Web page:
19 October 2018

Everything you need to know about the use of Conjoint in Health Market Research

“Conjoint”, especially in the context of healthcare research, can be considered a daunting and scary methodology. However, it does not have to be that way. With some basic understanding of the theory and the practical needs of the methodology, conjoint can be a powerful, deeply insightful and incredibly versatile methodology. It has the power to revolutionise your understanding of the demand and future appeal of your pipeline assets.

One of the first questions I’m usually asked when talking about conjoint is “what does conjoint mean?” In its most crude form the word conjoint can be broken down in to two simple phrases:

  • Joined together
  • Multiple parts combined

So, when we say “conjoint” we are looking at how various attributes, when joined together, in multiple combinations influence a respondent’s choice or decisions.

When used in the context of healthcare Market Research we can begin to assess the demand and appeal of a new asset that is made up of multiple parts or attributes. We achieve this by employing a “trade-off” approach to better understand what attributes are relatively more important in the respondent’s decision-making process and to identify the overall appeal of a group of disparate attributes.

The next questions I’m usually asked about conjoint is, “When should conjoint be used…?” and “why can’t I just do a normal Max Diff or TPP test?”. There are several reasons why conjoint is a more desirable methodology over a basic TPP test:

  • Firstly, you can statistically assess your asset’s performance giving brand teams confidence in the robust nature of the data. A basic TPP test will generally only give you qualitative insight.
  • If your asset’s attributes are not fixed, for example your asset is awaiting the results of a clinical trial, multiple levels of an attribute can be tested. Whilst a TPP test can usually only be carried out on a fixed profile. This method lacks an element of “future proofing” the research when it comes to unexpected changes in your asset’s attributes.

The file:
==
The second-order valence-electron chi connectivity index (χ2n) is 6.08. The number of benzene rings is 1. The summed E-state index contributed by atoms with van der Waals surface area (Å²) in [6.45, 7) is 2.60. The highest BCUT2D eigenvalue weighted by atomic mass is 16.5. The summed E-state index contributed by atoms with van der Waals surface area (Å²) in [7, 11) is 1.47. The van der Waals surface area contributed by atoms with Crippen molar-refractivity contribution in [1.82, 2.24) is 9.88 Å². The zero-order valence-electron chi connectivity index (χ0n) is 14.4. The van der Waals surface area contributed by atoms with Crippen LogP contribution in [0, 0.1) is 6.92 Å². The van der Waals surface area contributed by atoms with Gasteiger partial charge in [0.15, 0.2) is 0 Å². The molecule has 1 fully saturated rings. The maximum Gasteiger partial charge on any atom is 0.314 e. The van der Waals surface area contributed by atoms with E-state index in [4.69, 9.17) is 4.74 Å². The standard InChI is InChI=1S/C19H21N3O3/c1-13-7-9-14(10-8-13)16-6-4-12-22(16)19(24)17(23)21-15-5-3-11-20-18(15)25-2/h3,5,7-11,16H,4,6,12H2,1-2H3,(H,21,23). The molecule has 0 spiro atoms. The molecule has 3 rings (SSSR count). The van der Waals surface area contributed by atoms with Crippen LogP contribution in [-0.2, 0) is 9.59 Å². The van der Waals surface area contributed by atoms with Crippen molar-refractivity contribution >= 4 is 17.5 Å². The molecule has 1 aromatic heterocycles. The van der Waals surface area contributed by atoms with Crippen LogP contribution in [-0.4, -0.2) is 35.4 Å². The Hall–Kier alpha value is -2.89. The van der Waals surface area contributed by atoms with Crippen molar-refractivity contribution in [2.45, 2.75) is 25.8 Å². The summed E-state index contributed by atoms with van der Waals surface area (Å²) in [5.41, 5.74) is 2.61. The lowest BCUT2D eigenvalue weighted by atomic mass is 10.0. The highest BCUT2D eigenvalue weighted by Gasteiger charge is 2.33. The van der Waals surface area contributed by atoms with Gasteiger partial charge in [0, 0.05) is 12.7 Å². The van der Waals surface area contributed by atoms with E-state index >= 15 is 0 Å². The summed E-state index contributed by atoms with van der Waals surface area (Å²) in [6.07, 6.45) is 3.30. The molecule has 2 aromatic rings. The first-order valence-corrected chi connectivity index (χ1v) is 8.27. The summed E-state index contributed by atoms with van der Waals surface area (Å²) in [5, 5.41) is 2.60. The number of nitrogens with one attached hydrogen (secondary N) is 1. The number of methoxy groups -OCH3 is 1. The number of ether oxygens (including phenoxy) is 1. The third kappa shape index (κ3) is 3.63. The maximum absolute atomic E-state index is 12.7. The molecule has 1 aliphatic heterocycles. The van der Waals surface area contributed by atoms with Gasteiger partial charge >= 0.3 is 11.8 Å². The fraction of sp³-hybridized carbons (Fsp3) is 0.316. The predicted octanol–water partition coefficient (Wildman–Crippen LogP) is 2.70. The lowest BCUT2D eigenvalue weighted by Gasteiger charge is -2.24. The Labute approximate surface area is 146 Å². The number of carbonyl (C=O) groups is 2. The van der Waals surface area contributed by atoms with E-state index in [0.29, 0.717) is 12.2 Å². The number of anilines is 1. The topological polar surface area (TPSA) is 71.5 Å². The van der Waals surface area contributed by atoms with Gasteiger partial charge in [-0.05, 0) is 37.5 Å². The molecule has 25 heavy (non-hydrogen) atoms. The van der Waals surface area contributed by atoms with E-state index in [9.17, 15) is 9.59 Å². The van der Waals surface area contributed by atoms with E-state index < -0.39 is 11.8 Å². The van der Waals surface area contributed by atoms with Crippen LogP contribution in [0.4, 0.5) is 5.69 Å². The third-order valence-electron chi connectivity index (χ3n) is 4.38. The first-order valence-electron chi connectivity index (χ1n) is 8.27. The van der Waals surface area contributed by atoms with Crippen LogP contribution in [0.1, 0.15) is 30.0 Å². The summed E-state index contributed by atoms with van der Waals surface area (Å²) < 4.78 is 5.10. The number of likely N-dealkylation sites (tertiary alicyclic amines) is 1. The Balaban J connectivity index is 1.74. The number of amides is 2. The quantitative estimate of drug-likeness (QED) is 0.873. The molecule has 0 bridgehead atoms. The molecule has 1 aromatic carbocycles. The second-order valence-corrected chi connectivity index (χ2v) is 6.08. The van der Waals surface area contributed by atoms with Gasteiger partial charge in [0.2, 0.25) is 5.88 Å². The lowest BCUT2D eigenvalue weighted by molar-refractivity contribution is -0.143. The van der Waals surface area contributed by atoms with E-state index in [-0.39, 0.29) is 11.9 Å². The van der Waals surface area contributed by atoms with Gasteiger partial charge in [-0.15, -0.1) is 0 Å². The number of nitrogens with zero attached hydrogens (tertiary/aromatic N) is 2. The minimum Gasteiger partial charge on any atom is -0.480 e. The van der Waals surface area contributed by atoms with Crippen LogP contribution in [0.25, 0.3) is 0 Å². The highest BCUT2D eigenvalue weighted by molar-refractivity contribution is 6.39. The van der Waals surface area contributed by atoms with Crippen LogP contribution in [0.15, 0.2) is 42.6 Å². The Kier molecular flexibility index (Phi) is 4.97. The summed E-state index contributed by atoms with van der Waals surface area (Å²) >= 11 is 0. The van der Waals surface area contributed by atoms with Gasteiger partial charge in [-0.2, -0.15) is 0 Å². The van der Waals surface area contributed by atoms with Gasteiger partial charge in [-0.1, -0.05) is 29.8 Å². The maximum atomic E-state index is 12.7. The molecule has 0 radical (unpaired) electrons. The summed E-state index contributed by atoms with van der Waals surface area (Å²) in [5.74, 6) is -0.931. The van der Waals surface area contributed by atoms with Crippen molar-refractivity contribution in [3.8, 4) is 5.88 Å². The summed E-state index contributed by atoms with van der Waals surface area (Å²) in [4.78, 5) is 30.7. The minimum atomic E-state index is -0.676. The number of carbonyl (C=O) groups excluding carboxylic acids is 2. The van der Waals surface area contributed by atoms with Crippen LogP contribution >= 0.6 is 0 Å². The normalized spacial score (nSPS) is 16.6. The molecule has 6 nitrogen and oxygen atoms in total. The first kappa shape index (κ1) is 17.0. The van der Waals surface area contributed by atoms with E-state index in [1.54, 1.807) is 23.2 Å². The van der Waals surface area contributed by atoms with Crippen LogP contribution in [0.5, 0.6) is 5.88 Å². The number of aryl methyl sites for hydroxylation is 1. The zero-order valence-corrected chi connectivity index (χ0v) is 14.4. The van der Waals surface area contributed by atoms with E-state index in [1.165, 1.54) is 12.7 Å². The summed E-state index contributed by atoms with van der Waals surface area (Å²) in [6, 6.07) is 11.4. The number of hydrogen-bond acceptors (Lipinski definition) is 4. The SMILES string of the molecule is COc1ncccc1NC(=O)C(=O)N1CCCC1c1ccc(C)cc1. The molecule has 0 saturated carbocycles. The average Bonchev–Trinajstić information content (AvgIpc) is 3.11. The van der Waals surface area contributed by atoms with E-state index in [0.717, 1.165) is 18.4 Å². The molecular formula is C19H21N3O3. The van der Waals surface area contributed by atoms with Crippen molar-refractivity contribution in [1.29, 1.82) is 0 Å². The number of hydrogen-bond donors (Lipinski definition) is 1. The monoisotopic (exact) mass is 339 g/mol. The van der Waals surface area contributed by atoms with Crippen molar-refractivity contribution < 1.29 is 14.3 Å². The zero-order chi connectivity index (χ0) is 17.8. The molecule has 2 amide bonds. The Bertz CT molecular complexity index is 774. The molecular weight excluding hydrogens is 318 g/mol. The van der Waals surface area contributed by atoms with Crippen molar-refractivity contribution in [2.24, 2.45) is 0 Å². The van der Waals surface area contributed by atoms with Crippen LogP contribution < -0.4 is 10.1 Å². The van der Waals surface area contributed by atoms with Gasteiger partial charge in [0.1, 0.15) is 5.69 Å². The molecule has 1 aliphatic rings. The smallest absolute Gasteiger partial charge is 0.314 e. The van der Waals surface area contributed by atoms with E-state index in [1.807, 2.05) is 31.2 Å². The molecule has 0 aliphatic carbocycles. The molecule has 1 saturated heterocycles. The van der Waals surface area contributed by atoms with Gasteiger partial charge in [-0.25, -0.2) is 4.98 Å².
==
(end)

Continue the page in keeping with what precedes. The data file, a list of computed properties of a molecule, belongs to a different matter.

• You can explore how attribute variation has an impact on the product performance as a whole.
  • And finally, you can statistically understand which of your asset’s attributes is most “important” to your respondents, which can help to inform positioning and marketing message creation

So, what business questions can Conjoint answer?  Conjoint can answer a wide range of key business questions, for example a well-designed conjoint can:

  • Estimate the uptake of a new product in development
  • Understand which endpoints you should focus on for product development and positioning
  • Measure what impact an increase or decrease of an attribute would have on estimated share of a new product in development
  • Model how the product will compare to marketed and other pipeline assets

Whilst conjoint is incredibly powerful, it does have some limitations in that it cannot…

  • Estimate uptake of a fixed TPP in development
  • Measure uptake of existing standard of care in a specific therapy area

For these research questions an additional research phase of a basic non-conjoint allocation exercise or further qualitative input from physicians is required to provide this level of output to the brand team.

When designing a conjoint project, we seek to work in partnership with our client team to develop a realistic and confident forecasting model. A setup phase of deep secondary research into marketed and pipeline products alongside qualitative interviews to hypothesis test the importance of attributes to include is key to developing a robust and future-proofed conjoint model.  

Conjoint is a powerful methodology which can support brand teams as they make commercial decisions preparing either a late stage pipeline asset for launch or exploring options for a marketed asset which is about to face new competitor threats.

If you require a robust conjoint based forecasting model for an asset in your pipeline or portfolio and want to discuss a project, please get in touch via contact@vox.bio.